By: Pastor Jarren Rogers
There’s just something different about Christmas morning.
It’s like there’s something electric in the air. As the sun rises on Christmas day, the light permeates our curtains and falls across our faces. When we blink ourselves awake, we aren’t as tired or groggy as we usually are. There’s a certain energy that Christmas morning brings to every man and woman.
But especially to the children.
I remember how it used to go:
My brother, my sister, and I went to bed around nine on Christmas Eve. But because of the excitement, I just couldn’t sleep. I tossed and turned. I tried counting sheep. I’d even considered admitting defeat and just staying up all night, but then decided against it. Nothing seemed to work. I just couldn’t wait for Christmas.
Eventually, I fell asleep, only to be awoken by my little sister.
“Wake up! Wake up! Santa’s been here!”
My eyes shot open. I turned to the clock on my bedside table. It read: 5:23.
Santa’s early this year, I thought.
I followed my sister out into the living room where my brother was already sitting, his eyes as big as saucers as he looked at the heap of presents under the tree.
“Whoa…” I would say as my eyes mirrored my brother’s.
My sister pointed to the present in the corner, the biggest one. It was about as tall as she was.
“I bet that one is mine,” she said.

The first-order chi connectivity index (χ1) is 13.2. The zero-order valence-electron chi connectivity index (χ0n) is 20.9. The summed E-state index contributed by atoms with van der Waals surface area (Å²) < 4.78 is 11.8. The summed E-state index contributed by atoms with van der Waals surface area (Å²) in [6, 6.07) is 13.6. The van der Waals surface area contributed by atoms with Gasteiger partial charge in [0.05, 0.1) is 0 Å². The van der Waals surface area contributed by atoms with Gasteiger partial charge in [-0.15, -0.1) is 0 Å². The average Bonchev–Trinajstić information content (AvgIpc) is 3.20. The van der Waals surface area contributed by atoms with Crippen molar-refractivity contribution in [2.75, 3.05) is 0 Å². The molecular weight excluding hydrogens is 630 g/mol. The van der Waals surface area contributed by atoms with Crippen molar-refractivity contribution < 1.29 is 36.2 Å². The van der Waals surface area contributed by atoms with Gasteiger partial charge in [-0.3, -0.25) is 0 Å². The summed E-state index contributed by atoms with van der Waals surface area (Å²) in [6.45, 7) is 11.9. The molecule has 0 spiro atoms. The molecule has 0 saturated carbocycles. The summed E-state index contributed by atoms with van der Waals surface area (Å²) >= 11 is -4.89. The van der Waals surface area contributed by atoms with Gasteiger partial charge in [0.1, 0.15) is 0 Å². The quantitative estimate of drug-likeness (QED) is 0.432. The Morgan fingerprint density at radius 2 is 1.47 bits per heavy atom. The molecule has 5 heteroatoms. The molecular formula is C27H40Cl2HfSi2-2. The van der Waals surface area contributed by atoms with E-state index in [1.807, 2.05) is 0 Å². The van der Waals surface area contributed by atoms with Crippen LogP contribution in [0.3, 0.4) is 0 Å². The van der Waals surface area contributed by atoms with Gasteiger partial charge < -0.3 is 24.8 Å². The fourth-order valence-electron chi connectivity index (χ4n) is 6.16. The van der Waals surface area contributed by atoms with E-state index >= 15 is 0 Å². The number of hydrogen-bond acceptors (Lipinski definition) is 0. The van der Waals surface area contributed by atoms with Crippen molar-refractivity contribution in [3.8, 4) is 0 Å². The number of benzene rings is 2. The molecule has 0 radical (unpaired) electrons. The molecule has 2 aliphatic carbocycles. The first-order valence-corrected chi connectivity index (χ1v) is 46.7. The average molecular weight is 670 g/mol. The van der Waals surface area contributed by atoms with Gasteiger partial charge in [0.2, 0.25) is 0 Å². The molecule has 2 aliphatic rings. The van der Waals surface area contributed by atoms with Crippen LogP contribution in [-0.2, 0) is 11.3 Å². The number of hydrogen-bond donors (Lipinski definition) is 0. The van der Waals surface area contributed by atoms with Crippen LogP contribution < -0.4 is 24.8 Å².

“No way. You were naughty this year,” I said, “It’s probably mine.”
Kyndra stuck her tongue out at me.
“See. You proved my point,” I said.
“Both of you are wrong,” Trent said, “It’s definitely mine.”
“Well there’s only one way to find out,” said Kyndra, “Let’s go wake up Mom and Dad so we can open presents.”
We all stampeded up the stairs to my parents’ bedroom and approached their bed.
“I don’t want to wake them up. They’ll be mad,” Trent said and pointed at me, “You do it.”
“I don’t want to make them mad,” I said pointing at Kyndra, “You do it.”
“No. You do it,” she said.
“No, you,” I said to Trent.
“I’m not doing it,” he said.
Suddenly a voice came out of the darkness.
“None of you have to do it. We’re already up. It sounded like a herd of cattle were climbing our staircase.”
“Maybe it was a herd of reindeer,” said Kyndra.
“Ha. Ha.” said my Mom, unamused.
Dad looked at the clock, “It’s not even six yet! Why are you guys up?”
“It’s Christmas,” Kyndra said, as if that was enough of an excuse.
“Go downstairs and go back to bed. Wait until seven. Then we’ll open presents. It’s too early,” said Dad, rolling over and putting his head under his pillow.
My siblings and I descended the stairs and looked at each other.
“I can’t go back to sleep,” said Trent.
“Me neither,” said Kyndra.
“What do we do then?” I asked.
We filled the time until seven o’clock by sorting the presents by the names on the tags (Kyndra got the big one, unfortunately). We each sat down with our presents and tried to guess what was inside. We shook them, sniffed them, and tried to peak into the wrapping paper.
Finally, we heard movement coming from upstairs. Our parents came down the stairs with heavy, tired footsteps. They plopped down in their matching recliners.
“Alright, who’s first?” Kyndra asked.
Dad held up a finger.
“First,” he said, leaning over and snatching his Bible off the end table, “We have to read the Christmas story.”
There was an inpatient “Ughh” from all three of us.
Unabashed, Dad began to read: